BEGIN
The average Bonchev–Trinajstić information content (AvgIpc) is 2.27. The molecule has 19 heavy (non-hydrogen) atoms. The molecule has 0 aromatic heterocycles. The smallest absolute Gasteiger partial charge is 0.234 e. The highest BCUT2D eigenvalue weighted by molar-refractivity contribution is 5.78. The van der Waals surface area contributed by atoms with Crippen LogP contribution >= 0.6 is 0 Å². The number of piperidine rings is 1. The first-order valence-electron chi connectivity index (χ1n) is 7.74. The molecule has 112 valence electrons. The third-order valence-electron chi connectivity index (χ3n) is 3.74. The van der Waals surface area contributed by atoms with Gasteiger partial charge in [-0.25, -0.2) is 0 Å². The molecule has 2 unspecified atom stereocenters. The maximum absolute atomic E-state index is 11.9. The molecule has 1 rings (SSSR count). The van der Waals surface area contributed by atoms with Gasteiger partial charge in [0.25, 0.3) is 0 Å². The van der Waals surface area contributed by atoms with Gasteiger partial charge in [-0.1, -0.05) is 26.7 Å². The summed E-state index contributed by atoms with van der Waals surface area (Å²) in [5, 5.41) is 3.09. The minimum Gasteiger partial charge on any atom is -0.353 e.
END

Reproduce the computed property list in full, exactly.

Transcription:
The average Bonchev–Trinajstić information content (AvgIpc) is 2.27. The molecule has 19 heavy (non-hydrogen) atoms. The molecule has 0 aromatic heterocycles. The smallest absolute Gasteiger partial charge is 0.234 e. The highest BCUT2D eigenvalue weighted by molar-refractivity contribution is 5.78. The van der Waals surface area contributed by atoms with Crippen LogP contribution >= 0.6 is 0 Å². The number of piperidine rings is 1. The first-order valence-electron chi connectivity index (χ1n) is 7.74. The molecule has 112 valence electrons. The third-order valence-electron chi connectivity index (χ3n) is 3.74. The van der Waals surface area contributed by atoms with Gasteiger partial charge in [-0.25, -0.2) is 0 Å². The molecule has 2 unspecified atom stereocenters. The maximum absolute atomic E-state index is 11.9. The molecule has 1 rings (SSSR count). The van der Waals surface area contributed by atoms with Gasteiger partial charge in [0.25, 0.3) is 0 Å². The van der Waals surface area contributed by atoms with Gasteiger partial charge in [-0.1, -0.05) is 26.7 Å². The summed E-state index contributed by atoms with van der Waals surface area (Å²) in [5, 5.41) is 3.09. The minimum Gasteiger partial charge on any atom is -0.353 e.